French, one of the most widely spoken languages in the world, is in danger.
That’s what right-wing politicians and defenders of the language of love would have you believe after French lawmakers on Thursday approved a plan to offer more classes in English at universities.
Most members of the National Assembly, France's lower house, backed the controversial proposal – the second article of a higher education bill that is expected to sail through the left-wing dominated lower house and Senate.
The plan is aimed at boosting the number of foreign students in French universities from 12 percent to 15 percent of the total by the end of the decade.
During a heated two-hour debate ahead of Thursday’s vote, right-wing lawmakers expressed their opposition to the measure, which they say threatens France’s very identity.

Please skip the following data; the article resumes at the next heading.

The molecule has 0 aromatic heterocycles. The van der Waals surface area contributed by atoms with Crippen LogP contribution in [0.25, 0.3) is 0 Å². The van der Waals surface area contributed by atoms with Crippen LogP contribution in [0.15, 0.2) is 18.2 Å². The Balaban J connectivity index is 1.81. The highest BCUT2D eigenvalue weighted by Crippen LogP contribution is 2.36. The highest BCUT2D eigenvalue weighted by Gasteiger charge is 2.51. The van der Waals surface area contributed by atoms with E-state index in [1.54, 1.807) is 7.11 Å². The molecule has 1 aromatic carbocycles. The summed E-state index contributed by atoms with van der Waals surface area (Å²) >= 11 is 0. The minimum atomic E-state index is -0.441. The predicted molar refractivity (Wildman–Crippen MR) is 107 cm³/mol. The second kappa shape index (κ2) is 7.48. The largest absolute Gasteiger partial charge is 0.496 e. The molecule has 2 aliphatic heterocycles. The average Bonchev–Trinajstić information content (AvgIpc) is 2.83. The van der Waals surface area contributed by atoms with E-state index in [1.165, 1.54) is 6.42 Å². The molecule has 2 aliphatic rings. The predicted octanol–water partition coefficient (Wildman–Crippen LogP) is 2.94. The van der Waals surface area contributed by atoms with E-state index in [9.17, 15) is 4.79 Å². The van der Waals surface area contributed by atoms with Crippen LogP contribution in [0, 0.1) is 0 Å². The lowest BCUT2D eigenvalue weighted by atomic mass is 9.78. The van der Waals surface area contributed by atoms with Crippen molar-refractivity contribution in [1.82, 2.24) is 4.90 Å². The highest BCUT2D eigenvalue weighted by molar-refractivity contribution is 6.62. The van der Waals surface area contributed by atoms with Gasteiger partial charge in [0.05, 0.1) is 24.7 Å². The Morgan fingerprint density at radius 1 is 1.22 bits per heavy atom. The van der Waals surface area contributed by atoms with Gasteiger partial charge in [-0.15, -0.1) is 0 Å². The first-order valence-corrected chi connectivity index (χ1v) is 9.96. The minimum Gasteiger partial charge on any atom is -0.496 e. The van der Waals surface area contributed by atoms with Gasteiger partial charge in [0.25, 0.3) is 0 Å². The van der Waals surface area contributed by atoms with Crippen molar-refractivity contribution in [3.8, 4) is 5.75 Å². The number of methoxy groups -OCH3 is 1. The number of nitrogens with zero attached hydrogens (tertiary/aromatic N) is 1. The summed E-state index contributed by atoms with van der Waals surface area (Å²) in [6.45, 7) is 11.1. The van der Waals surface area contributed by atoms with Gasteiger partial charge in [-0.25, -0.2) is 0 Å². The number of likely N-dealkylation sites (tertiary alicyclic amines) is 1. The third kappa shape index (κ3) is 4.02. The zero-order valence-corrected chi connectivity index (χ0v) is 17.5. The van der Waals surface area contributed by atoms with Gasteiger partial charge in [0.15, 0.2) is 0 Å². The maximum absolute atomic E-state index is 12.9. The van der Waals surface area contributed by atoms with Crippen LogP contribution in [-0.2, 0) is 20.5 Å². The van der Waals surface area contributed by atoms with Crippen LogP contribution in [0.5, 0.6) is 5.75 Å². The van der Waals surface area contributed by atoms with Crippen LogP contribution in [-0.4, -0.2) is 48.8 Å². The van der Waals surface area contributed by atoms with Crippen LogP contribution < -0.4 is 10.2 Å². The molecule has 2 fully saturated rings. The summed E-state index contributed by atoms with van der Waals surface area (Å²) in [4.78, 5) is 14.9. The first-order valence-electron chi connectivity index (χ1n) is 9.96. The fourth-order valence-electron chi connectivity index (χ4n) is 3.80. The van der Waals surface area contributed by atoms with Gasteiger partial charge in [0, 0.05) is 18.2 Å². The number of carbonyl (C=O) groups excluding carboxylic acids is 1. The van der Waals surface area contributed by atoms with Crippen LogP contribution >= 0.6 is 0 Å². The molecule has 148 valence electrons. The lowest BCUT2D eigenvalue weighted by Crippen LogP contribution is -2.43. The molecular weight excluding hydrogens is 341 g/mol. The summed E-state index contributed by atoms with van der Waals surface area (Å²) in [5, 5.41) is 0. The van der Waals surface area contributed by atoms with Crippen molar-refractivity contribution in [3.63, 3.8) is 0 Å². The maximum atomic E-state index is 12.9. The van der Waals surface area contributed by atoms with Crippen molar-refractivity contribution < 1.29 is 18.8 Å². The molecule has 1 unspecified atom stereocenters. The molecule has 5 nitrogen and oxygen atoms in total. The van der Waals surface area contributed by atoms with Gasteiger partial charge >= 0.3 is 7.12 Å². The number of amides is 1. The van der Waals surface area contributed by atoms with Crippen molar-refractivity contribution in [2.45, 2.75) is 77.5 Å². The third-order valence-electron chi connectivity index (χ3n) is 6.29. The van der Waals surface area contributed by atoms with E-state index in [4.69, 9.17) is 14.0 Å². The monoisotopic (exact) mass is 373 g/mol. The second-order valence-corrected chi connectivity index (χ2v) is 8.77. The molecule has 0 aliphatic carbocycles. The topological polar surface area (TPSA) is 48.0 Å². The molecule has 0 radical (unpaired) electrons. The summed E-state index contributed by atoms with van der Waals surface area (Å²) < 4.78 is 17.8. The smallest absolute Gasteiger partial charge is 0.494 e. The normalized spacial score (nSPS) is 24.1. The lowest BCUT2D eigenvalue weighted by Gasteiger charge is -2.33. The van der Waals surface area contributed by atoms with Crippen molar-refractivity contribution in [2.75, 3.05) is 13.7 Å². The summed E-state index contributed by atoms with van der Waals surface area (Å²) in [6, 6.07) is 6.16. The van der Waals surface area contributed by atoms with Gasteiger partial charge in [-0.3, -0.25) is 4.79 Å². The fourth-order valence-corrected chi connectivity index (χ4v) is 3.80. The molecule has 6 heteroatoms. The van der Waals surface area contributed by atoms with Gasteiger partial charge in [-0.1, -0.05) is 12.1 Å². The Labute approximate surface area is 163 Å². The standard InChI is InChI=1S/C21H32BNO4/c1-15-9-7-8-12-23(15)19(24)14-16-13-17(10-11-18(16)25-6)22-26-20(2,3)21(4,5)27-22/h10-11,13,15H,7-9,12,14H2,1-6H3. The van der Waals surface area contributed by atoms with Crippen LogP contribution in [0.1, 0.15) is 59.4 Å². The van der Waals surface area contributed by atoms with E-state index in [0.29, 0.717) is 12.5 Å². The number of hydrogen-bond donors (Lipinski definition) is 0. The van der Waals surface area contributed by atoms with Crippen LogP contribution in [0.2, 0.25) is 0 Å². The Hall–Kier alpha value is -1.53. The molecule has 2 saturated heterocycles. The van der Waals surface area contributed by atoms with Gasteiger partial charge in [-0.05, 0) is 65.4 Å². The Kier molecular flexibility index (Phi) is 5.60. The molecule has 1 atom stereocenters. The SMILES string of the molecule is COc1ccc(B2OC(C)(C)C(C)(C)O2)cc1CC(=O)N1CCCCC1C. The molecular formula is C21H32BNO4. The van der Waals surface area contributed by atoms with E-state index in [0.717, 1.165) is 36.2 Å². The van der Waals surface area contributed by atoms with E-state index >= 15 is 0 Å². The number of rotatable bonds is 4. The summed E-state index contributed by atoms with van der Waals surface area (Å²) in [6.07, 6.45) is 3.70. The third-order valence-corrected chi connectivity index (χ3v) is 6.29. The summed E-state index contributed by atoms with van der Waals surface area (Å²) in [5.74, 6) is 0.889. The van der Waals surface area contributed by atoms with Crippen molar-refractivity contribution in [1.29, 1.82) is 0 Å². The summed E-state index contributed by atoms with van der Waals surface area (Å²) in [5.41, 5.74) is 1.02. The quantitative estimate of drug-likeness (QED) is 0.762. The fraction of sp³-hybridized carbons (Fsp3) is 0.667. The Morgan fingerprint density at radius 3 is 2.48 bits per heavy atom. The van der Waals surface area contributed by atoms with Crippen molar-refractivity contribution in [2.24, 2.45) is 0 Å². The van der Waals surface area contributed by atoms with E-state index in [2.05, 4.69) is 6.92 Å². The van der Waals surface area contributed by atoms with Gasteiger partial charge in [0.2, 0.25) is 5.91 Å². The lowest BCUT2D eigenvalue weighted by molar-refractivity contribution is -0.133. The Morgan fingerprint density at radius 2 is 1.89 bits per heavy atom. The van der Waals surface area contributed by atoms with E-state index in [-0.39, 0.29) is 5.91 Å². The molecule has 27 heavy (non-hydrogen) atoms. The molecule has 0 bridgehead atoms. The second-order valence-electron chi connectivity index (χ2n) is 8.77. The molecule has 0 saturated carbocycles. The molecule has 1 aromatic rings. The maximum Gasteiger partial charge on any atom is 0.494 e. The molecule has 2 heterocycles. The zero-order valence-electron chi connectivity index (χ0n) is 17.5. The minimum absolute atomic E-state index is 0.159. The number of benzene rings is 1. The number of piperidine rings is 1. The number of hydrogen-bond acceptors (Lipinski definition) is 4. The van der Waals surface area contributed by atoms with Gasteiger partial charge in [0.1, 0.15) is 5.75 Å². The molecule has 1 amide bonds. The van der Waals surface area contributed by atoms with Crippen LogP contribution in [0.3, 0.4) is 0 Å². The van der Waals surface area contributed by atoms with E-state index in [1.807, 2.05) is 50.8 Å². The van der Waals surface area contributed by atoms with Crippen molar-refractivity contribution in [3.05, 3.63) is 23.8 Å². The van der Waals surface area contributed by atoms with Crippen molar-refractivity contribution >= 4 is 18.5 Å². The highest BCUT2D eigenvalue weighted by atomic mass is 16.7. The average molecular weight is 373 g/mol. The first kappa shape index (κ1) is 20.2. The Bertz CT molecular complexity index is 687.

“Shall we speak English in this French parliament one day?” Daniel Fasquelle of the main opposition party UMP said in English.
“This is a very bad signal for French language speakers around the world.”
Fellow UMP member Jacques Myard said: “A people that speaks a foreign language more and more loses its identity piece by piece.”
Education unions and the Academie Francaise, the influential guardian of the French language, have attacked the measure, but to no avail.
Education Minister Genevieve Fioraso dismissed criticism of the proposal as “posturing” and said opponents of the article had given France a “narrow-minded image.”